On its current path, Kansas is expected to be in a $900 million hole by 2019. This year, the state is facing a $279 million budget gap — a stunning reversal for a government that had a $700 million surplus just two years ago.
Going socialist: For his part, Brownback has been mostly quiet on the nearly impossible assortment of self-made disasters — confronted with the reality that his grand scheme is coming apart, he has offered only a broad smattering of pledges to work with legislators to sort out the pending crises. Brownback's office did not respond to Mic's request for comment.
But he has begun to look to the federal government.
Like most conservative Republican states, Kansas did not to set up an Obamacare insurance exchange and refused federal cash to expand its Medicaid program. But that decision has slowly entered the public debate as the state's economic straits turn more dire, with hospitals and private health care providers worried that the current crisis might keep them from being paid. Now, after years of railing against Obama's insurance overhaul, it's looking more like Brownback is seriously considering accepting new funds from Washington.
"I've been pushing that anything we do on Medicaid expansion has to be 100% paid for," Brownback said last week, according to the Lawrence Journal-World. "I haven't said we'll take it. I haven't said we wouldn't. Last year, I signed the bill that the legislature passed (saying) that the legislature had to approve any Medicaid expansion."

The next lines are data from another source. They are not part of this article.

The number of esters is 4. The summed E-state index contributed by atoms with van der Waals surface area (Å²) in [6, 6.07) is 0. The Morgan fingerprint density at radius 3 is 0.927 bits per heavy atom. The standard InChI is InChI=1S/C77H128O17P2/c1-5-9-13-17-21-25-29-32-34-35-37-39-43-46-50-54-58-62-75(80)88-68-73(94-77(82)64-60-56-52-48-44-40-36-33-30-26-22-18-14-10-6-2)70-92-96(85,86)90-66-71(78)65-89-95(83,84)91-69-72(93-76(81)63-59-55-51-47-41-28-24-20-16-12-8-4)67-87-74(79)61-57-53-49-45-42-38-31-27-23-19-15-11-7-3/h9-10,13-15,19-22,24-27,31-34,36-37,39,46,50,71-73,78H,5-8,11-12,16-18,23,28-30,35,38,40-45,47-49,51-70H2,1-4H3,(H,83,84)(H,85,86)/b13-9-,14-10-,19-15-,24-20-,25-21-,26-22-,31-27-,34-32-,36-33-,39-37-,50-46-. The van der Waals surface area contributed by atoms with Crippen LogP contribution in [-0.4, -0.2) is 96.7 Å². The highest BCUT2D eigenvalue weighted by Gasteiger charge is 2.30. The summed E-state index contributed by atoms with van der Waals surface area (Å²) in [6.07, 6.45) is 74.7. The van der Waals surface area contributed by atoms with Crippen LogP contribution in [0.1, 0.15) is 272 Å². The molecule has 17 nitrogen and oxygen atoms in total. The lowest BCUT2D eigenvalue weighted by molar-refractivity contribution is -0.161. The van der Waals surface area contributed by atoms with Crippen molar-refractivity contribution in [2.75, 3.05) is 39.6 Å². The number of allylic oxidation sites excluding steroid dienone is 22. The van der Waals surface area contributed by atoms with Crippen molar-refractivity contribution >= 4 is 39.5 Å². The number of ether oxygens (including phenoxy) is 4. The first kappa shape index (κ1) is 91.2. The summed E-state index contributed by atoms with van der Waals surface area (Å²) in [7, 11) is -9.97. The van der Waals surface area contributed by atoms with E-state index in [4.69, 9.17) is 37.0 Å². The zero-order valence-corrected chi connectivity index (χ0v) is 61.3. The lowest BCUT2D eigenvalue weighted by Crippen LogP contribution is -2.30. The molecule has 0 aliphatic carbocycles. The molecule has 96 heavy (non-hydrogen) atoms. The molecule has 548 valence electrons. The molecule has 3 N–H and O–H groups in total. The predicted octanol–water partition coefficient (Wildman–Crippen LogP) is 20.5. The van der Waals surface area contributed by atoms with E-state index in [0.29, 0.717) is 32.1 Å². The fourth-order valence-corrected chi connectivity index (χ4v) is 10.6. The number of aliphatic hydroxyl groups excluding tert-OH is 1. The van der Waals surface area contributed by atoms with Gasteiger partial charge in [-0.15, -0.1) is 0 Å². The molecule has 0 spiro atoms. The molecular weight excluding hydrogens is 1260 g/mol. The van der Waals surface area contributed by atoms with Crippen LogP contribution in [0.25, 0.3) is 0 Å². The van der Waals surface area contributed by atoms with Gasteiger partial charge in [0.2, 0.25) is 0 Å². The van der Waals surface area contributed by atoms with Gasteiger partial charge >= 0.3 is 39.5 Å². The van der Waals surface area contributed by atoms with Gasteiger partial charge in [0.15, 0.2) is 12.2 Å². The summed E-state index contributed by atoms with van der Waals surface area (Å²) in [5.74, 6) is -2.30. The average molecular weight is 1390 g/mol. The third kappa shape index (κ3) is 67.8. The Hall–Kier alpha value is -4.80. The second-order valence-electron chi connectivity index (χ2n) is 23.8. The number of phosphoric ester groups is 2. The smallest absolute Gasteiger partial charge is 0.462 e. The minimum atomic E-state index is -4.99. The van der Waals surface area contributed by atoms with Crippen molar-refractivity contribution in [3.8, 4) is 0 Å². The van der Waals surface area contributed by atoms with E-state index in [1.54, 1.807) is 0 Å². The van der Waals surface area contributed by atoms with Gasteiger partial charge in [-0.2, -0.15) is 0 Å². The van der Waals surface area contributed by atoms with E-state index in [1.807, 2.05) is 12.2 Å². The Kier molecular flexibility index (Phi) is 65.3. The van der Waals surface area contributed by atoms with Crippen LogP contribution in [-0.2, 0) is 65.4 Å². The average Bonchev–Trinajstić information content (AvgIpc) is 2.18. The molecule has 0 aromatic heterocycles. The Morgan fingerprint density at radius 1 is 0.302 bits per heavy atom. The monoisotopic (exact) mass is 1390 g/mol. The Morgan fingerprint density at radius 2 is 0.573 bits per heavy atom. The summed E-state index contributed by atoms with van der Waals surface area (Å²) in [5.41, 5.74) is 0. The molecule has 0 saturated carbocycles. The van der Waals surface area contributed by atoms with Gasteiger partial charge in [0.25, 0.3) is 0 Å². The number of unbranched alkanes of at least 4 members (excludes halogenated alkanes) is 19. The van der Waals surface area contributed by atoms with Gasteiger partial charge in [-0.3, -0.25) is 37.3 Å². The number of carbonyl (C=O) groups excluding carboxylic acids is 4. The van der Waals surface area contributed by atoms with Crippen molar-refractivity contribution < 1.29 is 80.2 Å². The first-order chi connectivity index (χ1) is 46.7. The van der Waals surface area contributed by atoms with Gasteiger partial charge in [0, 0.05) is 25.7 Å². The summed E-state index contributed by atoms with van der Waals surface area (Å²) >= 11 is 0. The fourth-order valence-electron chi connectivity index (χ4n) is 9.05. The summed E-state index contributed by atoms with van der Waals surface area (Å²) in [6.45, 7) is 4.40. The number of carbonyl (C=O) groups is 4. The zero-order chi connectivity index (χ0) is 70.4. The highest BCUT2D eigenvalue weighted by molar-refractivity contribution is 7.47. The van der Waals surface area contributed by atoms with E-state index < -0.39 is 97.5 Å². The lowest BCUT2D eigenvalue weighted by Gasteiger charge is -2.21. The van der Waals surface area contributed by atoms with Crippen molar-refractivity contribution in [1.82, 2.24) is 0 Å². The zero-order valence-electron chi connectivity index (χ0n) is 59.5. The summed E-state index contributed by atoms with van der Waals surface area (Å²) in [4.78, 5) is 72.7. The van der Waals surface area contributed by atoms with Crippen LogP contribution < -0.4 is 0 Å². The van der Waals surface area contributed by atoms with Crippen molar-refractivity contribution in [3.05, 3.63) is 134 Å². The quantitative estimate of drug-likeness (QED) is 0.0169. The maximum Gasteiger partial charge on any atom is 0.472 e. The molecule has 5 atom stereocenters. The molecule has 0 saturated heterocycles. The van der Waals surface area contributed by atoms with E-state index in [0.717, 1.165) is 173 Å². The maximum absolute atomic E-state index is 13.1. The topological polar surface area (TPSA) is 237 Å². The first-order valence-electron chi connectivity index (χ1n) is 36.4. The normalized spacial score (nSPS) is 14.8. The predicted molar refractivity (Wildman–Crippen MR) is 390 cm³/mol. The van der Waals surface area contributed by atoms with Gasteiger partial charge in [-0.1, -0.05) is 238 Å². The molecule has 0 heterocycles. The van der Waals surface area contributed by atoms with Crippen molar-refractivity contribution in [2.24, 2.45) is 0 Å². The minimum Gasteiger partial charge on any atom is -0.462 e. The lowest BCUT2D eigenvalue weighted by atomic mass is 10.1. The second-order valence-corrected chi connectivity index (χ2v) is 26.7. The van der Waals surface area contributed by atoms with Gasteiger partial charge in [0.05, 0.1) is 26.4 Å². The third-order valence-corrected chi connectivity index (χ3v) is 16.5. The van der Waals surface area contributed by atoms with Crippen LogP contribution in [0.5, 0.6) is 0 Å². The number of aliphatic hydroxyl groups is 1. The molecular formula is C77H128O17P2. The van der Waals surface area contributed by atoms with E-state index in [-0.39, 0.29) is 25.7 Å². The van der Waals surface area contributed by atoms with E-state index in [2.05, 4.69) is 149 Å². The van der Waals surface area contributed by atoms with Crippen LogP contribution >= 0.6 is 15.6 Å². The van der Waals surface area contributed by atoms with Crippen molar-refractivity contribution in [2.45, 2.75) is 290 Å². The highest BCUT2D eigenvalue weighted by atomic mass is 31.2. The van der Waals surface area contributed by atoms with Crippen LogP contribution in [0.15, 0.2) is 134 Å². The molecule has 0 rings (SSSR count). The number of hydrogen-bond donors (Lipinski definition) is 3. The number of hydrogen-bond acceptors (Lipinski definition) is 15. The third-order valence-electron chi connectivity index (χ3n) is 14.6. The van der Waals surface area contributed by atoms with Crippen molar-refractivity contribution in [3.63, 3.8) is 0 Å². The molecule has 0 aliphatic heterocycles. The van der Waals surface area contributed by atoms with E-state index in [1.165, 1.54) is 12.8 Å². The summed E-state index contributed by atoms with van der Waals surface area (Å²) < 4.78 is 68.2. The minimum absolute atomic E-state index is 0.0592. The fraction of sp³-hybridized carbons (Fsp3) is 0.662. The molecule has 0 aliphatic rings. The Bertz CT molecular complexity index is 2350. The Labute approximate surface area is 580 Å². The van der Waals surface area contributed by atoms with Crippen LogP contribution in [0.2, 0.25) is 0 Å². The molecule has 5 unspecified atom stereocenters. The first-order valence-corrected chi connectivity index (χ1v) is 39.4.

Brownback has sought to save precious dollars by lowering Medicaid expenditures on his own. A ThinkProgress analysis from October 2014 revealed the toll these cuts have taken on some of the state's poor and disabled population, noting that "Since Brownback's inauguration, 1,414 Kansans with disabilities have been forced off of the Medicaid physical disability (PD) waiver."
The way forward: Brownback has offered no indication he has any intention of asking the state legislature to roll back the broad strokes of his initial tax plan. Nominal concessions, like a forthcoming spike in sales taxes on alcohol and tobacco, won't unwind Kansas' debt spiral — quite the opposite, they'll worsen the burden on middle- and low-income residents.
For now, Brownback seems comfortable clinging to his doomed formula and blaming the press, whom he says "misrepresented" how fast his policies would take to get rolling.
But there is a path forward, one pioneered by Brownback's fellow Republican governors. Indiana's Mike Pence and Ohio's John Kasich have accepted Obamacare Medicaid funds without dulling their political stars. In following their example, Brownback could begin the long process of reinforcing a tattered social safety net while also freeing up some money for the schools.
Still, no single decision can do enough to fully extract the state from a ditch legislators and the governor have spent years happily digging.
When the writer Thomas Frank first asked "What's the Matter with Kansas?" it was more of an existential plea — a question about the conservative-liberal divide in American society. Today, the issue has become more literal: What is actually wrong with Kansas? The answer: More than anyone in its current government is equipped to fix.